Ohio History Journal

  • 1
  • 2
  • 3
  • 4
  • 5
  • 6
  • 7
  • 8
  • 9
  • 10
  • 11
  • 12

492 Ohio Arch

492       Ohio Arch. and Hist. Society Publications.


From the ruins of this first estate, we have the smiling land-

scape, the green grass, the fertile fields of waving grain. We

have the advantages, ease, comfort, conveniences, luxuries of

modern civilization. For the generation that first came to this

goodly land, and rough-hewed the way there is lasting remem-

brance and perpetual honor. In their lives there was a serious-

ness of purpose that is not characteristic of the later generation.

In the midst of difficulties and dangers there was exhibited to

an unusual degree the qualities of fortitude and endurance.

The Indian trails and wilderness roads have disappeared.

The horseback riders from New York, Pennsylvania, Connecti-

cut no longer pass along the old highway bordering these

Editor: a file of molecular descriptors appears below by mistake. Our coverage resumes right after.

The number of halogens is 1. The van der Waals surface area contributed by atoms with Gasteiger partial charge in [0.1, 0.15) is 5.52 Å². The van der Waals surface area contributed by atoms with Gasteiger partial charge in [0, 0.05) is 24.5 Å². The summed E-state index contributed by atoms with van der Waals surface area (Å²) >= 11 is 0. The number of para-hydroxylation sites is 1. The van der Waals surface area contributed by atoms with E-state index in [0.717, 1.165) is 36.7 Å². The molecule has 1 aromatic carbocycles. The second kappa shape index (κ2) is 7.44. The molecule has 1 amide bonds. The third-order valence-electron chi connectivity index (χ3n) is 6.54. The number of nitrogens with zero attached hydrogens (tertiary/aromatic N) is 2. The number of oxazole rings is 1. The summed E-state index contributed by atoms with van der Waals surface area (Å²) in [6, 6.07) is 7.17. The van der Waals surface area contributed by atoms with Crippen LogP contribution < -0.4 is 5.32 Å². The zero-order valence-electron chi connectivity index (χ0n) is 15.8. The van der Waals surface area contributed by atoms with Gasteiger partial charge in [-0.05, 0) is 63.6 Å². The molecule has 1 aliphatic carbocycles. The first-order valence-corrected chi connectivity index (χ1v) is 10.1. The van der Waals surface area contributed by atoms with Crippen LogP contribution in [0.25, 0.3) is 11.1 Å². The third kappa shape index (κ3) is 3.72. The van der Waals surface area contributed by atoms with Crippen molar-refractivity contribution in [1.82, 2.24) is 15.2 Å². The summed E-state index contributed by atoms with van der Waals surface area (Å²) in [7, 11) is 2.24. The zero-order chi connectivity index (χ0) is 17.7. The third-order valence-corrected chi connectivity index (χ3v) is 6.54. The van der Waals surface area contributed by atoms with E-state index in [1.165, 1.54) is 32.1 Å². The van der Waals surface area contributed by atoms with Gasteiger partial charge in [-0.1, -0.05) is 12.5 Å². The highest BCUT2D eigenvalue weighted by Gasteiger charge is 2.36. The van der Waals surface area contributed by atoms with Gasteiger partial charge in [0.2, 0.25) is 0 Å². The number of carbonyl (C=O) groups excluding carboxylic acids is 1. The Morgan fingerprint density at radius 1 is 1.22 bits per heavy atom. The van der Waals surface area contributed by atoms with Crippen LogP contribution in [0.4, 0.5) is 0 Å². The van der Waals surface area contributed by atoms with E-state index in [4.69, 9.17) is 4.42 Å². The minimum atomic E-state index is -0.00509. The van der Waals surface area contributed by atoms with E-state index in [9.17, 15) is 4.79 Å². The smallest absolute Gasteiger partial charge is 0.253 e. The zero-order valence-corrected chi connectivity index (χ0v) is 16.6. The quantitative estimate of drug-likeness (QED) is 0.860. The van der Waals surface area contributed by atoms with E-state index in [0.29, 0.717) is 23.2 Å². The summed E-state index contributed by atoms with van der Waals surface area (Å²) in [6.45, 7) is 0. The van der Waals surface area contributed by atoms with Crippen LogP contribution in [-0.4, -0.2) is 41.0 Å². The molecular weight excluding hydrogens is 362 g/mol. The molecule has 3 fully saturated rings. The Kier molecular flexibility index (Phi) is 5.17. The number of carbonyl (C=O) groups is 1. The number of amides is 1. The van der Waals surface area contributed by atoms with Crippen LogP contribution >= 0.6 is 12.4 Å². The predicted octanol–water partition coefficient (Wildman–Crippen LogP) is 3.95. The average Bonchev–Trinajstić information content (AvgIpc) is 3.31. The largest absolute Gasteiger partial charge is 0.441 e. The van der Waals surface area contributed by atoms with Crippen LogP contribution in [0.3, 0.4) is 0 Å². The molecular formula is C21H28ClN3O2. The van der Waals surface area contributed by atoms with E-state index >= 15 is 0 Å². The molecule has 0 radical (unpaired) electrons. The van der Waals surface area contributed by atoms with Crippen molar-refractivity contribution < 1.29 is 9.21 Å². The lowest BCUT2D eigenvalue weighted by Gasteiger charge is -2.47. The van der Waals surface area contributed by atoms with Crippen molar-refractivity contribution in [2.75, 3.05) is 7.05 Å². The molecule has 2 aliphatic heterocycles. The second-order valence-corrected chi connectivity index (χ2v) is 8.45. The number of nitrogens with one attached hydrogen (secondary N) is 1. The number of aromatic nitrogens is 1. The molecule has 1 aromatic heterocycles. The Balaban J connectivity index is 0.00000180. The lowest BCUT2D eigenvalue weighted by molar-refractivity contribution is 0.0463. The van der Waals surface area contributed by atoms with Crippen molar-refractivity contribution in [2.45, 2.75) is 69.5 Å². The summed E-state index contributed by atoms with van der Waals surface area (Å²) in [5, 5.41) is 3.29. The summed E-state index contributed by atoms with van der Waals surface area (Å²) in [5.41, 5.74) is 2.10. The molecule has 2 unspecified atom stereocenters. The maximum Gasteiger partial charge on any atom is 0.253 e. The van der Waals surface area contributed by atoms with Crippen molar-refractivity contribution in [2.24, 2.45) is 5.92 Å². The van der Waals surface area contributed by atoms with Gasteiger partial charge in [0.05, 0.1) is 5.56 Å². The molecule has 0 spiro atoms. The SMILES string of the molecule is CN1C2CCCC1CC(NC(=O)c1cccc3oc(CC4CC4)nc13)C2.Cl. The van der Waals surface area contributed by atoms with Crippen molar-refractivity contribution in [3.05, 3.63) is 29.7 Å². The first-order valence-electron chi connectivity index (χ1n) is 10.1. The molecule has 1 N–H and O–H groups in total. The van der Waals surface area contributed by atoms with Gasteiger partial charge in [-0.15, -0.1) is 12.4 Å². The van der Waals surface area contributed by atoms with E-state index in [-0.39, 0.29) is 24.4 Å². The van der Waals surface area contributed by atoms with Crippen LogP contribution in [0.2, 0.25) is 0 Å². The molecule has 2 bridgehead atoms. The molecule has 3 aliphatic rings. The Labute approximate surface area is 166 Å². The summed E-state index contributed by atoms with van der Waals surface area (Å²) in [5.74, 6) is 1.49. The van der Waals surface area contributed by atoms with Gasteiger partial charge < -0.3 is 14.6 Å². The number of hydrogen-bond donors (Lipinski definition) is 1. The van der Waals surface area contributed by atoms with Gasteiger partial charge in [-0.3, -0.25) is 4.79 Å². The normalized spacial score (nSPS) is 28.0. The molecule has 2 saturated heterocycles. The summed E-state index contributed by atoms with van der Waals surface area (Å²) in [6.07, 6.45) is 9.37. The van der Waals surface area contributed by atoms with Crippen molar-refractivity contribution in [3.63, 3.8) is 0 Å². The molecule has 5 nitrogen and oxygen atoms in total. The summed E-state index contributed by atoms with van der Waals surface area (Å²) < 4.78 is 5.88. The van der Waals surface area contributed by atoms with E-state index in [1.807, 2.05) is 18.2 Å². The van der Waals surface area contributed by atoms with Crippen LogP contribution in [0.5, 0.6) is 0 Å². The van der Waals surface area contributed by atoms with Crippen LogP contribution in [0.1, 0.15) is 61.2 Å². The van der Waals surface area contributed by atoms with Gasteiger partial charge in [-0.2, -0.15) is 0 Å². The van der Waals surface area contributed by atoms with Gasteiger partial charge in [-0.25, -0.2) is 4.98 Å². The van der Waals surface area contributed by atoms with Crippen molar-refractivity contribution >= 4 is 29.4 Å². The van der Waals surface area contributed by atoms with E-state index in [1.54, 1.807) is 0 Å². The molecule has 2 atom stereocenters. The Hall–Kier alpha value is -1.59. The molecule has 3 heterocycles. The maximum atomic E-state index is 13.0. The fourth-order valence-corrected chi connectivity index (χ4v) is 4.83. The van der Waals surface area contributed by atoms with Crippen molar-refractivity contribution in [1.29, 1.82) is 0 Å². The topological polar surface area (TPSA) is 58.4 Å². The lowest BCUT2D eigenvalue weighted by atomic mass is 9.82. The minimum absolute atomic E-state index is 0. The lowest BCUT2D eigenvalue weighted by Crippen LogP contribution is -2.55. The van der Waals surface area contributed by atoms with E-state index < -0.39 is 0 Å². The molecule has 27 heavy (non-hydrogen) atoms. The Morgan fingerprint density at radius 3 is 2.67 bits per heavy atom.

grounds. The stage coach, the wonder and admiration of seventy

years ago, has ceased to pitch and creak and roll its heavy way

eastward and westward. The moving wagons, that so frequently

lined this road when Ohio was a new state and Indiana and

Illinois almost unknown territory, have passed into a faint tra-

dition. To-day the merchants in Franklinton do not ship their

goods over the Alleghany Mountains in a Conestoga wagon.

There are those here to-day in the fifth generation from

the first settler. They can daily witness many marvelous things

unknown to their forefathers in this country, and beyond the

realm of their conception or dreams.

There has been material progress and a marked change

in social life. We do not look back with regret to the good

old times, rather we rejoice in the good new times, and look

forward to an ever changing, and ever better condition of

human existence. But when we come to estimate the sterling

qualities that make a man or woman, we shall probably never

find them in a finer combination, or a higher degree of develop-

ment, than in the pioneers who located a century ago in Franklin



[Edward Livingston Taylor, Sr., was not able to be present on

account of illness. The address was read by his son Edward Livingston

Taylor, Jr., Prosecuting Attorney for Franklin County.]

The Livingston and Taylor families represented here to-day both

had their origin in Scotland. Their ancestors had lived there for many